about the almost-human, egotistical robot with his finger on the key of fame.  

Please come join me now
and obtain your personal copy
with no extra charge for autographing!

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  • This was a great modern cautionary tale about the problems with AI. You should never be dependent on it and by following Hemingway’s advice, only write stories based on your experiences. I refuse to use it for creative work because it removes your voice. You also don’t know what companies are doing with your information. I loved reading your take on this idea.

  • Howard, I really enjoyed your article. You were very lucky to have a wife who supported your writing and had a contact in the publishing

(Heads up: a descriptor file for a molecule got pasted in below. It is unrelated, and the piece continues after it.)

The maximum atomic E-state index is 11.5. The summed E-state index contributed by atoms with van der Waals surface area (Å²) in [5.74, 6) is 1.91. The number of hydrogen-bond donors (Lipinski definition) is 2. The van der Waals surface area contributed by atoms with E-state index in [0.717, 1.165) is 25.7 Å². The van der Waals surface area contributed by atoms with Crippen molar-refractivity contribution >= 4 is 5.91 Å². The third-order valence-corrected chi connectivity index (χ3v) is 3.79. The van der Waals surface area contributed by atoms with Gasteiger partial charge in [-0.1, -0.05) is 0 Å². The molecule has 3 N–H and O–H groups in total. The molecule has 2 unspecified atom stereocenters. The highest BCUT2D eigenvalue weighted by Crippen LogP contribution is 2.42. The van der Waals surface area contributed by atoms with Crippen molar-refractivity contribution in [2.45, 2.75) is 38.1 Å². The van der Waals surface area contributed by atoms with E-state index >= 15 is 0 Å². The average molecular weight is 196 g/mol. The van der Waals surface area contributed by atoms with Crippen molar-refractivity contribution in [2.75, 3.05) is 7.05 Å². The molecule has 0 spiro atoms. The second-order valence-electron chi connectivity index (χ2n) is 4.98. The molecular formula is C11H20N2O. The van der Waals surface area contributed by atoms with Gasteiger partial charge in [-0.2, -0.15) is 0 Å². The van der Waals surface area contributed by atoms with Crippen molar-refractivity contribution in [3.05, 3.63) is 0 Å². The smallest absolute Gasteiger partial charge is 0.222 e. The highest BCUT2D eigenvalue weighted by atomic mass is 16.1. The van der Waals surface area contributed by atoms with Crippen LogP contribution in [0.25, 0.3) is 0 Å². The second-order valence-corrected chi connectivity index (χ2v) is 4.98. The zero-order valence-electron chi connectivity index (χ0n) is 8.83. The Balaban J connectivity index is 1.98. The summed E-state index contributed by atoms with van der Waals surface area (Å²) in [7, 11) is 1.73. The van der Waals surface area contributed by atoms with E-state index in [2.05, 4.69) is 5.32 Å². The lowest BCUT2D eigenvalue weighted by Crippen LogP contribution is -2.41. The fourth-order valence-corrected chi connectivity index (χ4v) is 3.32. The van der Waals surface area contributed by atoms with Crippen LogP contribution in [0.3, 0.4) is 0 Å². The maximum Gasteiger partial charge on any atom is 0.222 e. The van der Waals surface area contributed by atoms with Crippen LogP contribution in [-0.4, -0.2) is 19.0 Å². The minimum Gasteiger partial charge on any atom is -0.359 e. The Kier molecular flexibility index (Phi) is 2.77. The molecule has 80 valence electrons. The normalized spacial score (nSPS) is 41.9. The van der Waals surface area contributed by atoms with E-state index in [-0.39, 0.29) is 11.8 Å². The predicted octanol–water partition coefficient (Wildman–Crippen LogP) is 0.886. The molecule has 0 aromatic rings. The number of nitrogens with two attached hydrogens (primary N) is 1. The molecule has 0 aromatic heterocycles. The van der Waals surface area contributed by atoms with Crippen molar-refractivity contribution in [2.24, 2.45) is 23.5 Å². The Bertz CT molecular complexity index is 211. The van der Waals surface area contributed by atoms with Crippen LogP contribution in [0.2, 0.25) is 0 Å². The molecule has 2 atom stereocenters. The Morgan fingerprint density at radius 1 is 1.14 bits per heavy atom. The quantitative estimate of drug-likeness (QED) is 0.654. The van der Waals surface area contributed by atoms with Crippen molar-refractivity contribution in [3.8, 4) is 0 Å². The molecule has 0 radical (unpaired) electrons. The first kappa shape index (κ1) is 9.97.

industry to bring your children’s books to life. After more than 60 years in journalism which included working as a daily newspaper reporter-photographer in Ventura, publishing many national magazine articles, owning my own newspaper in Morgan Hill, Ca for 16 years (1989-2005), and creating a national traveling exhibit of Johnny Cash photos from 1968-1969, I have grown very discouraged to see how today’s system works. Of course, I’m sad to see the death of all the magazines I used to enjoy writing for—especially in the boating and yachting arena. A recent book I did on Locke got turned down from 80 different literary agents. One told me something to the effect, “Get famous, then we can consider it.” Basically, if you’re not famous like Barrack Obama to get a multi-million dollar advance, it is very discouraging. Also, two small town Locke politicians were successful in removing three of my all time best video interviews I did for research in the book, hoping to publish them for a modern audio book supplement. I learned that Vimeo and YouTube type social media video platforms overrule the U.S. Constitution First Amendment but am happy to see the Supreme Court is now taking up this issue. Unfortunately, this Donald J. Trump movement to destroy the press has filtered down to the smallest towns in America. The California Delta legacy towns like Locke have lost all their press coverage after newspapers like the Rio Vista newspaper went out of business and the Stockton Record and Sacramento Bee don’t cover the Delta news saying there is not enough paid circulation in those legacy towns. Although I’m still covering every Locke Management Corp town council meeting on video free of charge and posting it on my GeneBeley YouTube channel, I will soon quit doing that due to my age (83) and new policy of wanting to get paid for any videography I do. Anyhow, congratulations on your success in an age of robots taking over everything!